US President Donald Trump has said he expected to raise punitive tariff rates on hundreds of billions in Chinese imports as early as January 1, 2019.
Major equity indexes in the USA started the day in the negative territory on Tuesday as investors stay cautious ahead of the G20 summit, at which US President Trump and his Chinese Counterpart Xi are expected to negotiate on trade.
"Our view on tariffs is that they show up as a tax on the consumer and wind up resulting in lower economic growth and sometimes can bring about significant risk of unintended consequences", Cook said, according to a FactSet transcript. The United States targeted $250 billion in Chinese products, and Beijing lashed back by slapping tariffs on $110 billion worth of USA goods. Can the same be said for video game consoles?
"If we don't make a deal, then I'm going to put the $267bn additional on", he told the newspaper, referring to the remainder of Chinese imports which so far have not been hit with tariffs. Apple stock fell about 1.6 percent in extended trading Monday following the comments.
Mr Trump told The Wall Street Journal that the goods from China that could be subjected to new tariffs included iPhones and laptops.
Storm Diana set to hit Sussex
Some rain showers are forecast for Tuesday, but the more severe wet and windy weather will push in from the south west tomorrow. Storm Diana is now sitting west of the Azores and as it comes north it will bring severe gales, heavy rain but also milder air.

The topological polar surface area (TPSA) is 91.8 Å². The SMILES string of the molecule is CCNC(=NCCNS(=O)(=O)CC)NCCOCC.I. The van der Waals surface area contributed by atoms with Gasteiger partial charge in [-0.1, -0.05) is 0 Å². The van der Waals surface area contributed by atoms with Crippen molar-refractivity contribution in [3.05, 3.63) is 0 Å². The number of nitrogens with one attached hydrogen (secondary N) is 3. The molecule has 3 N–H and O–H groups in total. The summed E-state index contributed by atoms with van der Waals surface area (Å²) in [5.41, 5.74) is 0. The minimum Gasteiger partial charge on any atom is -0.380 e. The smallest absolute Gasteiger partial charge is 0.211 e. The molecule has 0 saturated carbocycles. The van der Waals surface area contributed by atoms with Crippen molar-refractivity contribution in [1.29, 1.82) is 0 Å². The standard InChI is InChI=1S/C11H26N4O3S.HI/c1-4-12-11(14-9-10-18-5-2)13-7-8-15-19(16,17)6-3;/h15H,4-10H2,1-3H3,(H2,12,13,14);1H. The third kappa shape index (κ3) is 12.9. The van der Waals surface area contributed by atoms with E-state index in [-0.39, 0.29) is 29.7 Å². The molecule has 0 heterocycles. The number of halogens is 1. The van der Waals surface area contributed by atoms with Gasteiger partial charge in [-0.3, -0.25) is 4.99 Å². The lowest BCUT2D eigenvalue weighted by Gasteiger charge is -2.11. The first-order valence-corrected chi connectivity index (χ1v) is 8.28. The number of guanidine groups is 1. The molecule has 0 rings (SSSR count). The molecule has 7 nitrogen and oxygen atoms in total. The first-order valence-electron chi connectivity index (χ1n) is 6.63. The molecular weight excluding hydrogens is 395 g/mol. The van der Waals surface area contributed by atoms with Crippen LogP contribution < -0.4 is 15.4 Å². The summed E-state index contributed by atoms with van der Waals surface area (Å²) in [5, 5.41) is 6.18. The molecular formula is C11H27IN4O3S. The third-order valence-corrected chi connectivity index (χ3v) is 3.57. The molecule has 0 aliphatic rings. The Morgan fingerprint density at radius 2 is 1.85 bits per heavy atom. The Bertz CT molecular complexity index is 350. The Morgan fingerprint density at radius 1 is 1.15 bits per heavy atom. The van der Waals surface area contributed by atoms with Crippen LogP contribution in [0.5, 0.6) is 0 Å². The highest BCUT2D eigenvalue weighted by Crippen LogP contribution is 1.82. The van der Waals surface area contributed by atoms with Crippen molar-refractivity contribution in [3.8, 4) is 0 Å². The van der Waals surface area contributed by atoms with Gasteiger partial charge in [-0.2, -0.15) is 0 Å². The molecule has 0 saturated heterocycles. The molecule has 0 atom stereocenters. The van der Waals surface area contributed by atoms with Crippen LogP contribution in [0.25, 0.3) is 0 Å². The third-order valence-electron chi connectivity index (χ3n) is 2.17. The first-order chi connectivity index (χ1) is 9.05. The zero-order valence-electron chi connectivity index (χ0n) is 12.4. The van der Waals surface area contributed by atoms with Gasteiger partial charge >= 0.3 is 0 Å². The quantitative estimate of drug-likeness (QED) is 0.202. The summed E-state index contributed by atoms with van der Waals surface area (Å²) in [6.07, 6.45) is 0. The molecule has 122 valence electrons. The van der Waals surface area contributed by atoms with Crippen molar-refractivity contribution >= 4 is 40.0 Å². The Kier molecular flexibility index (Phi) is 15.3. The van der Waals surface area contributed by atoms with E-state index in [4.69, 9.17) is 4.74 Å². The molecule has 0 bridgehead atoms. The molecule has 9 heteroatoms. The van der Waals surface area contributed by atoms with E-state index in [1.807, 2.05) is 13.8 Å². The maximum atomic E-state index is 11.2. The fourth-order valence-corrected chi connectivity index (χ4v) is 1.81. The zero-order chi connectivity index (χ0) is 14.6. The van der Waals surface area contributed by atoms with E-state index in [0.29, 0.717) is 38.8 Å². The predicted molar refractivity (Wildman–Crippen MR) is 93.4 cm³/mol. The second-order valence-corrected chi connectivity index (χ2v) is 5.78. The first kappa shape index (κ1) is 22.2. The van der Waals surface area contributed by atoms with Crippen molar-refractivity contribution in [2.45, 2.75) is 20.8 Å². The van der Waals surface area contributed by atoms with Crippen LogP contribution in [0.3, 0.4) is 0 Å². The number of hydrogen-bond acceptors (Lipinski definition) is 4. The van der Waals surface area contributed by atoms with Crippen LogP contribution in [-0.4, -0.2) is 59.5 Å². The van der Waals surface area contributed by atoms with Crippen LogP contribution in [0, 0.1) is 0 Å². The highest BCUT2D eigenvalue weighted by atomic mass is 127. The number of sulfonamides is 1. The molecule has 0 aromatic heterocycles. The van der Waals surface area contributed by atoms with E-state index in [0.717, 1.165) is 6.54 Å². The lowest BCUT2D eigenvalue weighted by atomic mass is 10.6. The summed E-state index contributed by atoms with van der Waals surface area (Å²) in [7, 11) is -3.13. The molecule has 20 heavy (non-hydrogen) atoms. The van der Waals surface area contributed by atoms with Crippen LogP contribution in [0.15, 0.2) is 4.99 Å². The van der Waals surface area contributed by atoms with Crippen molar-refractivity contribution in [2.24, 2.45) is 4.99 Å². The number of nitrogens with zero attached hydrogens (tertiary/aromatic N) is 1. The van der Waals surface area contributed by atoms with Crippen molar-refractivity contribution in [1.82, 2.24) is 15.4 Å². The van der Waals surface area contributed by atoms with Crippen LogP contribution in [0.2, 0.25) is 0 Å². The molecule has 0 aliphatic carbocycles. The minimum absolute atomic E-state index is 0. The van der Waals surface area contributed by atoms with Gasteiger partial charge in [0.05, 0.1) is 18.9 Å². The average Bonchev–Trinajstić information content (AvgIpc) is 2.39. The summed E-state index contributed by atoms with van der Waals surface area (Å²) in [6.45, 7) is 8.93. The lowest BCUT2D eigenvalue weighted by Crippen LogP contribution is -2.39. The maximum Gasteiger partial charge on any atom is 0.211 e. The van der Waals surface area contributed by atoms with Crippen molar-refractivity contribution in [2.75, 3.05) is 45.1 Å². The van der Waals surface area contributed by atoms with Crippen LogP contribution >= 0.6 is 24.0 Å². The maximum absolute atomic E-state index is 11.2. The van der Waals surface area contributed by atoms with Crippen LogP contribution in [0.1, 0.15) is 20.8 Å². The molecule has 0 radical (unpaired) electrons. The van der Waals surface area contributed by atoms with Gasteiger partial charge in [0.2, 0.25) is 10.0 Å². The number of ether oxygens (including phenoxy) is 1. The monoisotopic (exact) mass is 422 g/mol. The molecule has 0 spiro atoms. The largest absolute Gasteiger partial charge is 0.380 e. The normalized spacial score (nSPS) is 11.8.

Washington has kicked off the process of putting tariffs and investment restrictions on Chinese companies, while taking the Middle Kingdom to the World Trade Organization for dispute settlement.
What's the endgame in the US-China trade war?
While the Trump Administration is worrying about consumer reaction, Donald Trump suggested a 10% increase of the price wont change much and people could stand that very easily.
USA stocks dipped in choppy trading on Tuesday after President Donald Trump's threat to move ahead with additional tariffs on Chinese goods weighed on industrial stocks. The ongoing U.S. China trade war has driven economic headlines for months.
Despite using contract manufacturers to make most of its products overseas, Apple has also sought to emphasise its contribution to the U.S. economy, saying it plans to spend about US$55 billion in 2018 with its US-based suppliers.